CREATING A FEEDBACK CULTURE, WITHOUT THE BIAS
To leverage the power of diversity, it’s important to ensure that everyone - regardless of gender, race, age, background, etc - has access to the same level of support and growth opportunities.
The career development process (aka performance management process) is highly susceptible to the influence of unconscious biases. Stereotypes and assumptions can influence how and what feedback is given.
A study from Stanford University’s Clayman Institute for Gender Research finds that men and women receive very different feedback, shaped by gender stereotypes. Women are more likely to be described as “helpful” or “collaborative” while men are more likely to be given feedback on their individual performance. Similarly, women received 2.5 times more feedback for being too “aggressive” in their approach. Over time, this has an impact on an individual’s performance and their opportunity for advancement.
While much of the research has been done on gender bias, it stands to reason that unconscious biases impact the feedback that everyone gives and receives. Fortunately, the research also suggests some tips to help counteract these biases and enable us to give feedback that is more fair, consistent and useful.
TIPS FOR GIVING UNBIASED FEEDBACK
Remember to Brave Your Bias, as unconscious biases can significantly impact assessments and feedback. Check your assumptions and then ask yourself why it’s important to give that person that feedback, and how they will grow from it.
We tend to like people who are like us (affinity bias). Think about the relationship you have with the person, and ask yourself if the similarities or differences could be influencing your feedback (either positively or negatively).
Clearly define your expectations in advance. Discussing and documenting goals in Reflektive provides a helpful framework, and helps ensure that you hold everyone at the same level to the same standards.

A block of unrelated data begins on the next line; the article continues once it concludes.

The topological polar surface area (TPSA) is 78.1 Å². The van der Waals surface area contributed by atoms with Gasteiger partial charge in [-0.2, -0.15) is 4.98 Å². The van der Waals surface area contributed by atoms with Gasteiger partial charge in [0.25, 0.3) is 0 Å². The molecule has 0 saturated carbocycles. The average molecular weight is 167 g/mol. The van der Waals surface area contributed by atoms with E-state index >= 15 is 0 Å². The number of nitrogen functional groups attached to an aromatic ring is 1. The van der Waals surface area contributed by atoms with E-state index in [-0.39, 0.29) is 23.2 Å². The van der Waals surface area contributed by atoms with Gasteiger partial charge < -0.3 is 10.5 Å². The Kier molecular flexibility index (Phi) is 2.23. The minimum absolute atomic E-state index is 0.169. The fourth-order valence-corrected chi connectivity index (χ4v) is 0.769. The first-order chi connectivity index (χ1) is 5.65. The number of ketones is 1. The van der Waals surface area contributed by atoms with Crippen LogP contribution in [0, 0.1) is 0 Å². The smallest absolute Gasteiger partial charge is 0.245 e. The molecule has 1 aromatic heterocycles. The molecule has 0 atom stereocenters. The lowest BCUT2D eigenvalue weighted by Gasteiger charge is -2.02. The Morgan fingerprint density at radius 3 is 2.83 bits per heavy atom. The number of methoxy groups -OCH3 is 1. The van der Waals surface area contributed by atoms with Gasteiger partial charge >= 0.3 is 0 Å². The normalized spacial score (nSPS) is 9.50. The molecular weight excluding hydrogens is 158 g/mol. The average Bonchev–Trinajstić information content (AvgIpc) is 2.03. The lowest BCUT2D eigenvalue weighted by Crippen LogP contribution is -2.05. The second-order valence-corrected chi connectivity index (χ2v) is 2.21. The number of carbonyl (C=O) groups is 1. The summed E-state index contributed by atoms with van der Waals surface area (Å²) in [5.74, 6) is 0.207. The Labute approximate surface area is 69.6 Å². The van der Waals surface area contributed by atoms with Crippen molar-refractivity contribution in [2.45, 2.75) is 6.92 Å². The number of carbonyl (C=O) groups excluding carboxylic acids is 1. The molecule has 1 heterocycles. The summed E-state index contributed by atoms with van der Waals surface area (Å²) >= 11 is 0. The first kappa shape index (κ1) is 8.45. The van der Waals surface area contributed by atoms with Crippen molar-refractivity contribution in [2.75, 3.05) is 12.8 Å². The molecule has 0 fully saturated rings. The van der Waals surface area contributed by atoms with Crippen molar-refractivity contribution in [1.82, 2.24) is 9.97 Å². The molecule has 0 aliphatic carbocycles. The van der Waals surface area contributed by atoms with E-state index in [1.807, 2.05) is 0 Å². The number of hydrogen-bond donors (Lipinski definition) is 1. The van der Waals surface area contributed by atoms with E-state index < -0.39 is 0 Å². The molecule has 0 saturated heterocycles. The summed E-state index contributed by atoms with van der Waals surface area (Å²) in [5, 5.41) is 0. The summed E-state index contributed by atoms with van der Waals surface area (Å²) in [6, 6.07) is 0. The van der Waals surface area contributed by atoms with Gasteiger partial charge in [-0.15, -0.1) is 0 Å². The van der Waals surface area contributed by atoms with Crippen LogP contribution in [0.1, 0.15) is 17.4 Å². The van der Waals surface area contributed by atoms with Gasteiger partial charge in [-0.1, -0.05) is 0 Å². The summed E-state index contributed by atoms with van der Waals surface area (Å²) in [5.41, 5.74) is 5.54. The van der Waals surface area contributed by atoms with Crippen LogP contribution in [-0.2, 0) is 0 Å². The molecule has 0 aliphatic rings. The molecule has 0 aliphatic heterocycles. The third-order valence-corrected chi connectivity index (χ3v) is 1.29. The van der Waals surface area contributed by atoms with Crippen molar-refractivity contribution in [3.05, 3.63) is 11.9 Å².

Consider other perspectives to get a more complete picture of the person’s performance and be open to perspectives that are different than your own (the Reflektive recognition wall can help). Consider the benefits that different skillsets or approaches can bring to the work.
Base your feedback on the individual’s actual performance, not a stereotype. Imagine the person in a different social group (department, gender, ethnicity, etc.) and ask yourself if your feedback would be the same.
Take the time to understand the other person’s perspective and try to isolate whether performance is driven by the individual’s personal characteristics or the situation (fundamental attribution error). Keep your feedback focused on things the individual can control and actions they can take to grow and improve.
Give feedback frequently and in real time. The closer it is given to the actual work, the less biased and more helpful it will be.
Focus on the current situation, and look for behavioral evidence that is directly related to the specific project or timeframe being discussed. Make sure you are evaluating based on facts and not your impressions (horns and halos biases).
Use verbs over adjectives to help you focus on behaviors and actions. Avoid using emotionally charged words like abrasive, bossy, emotional, always and never.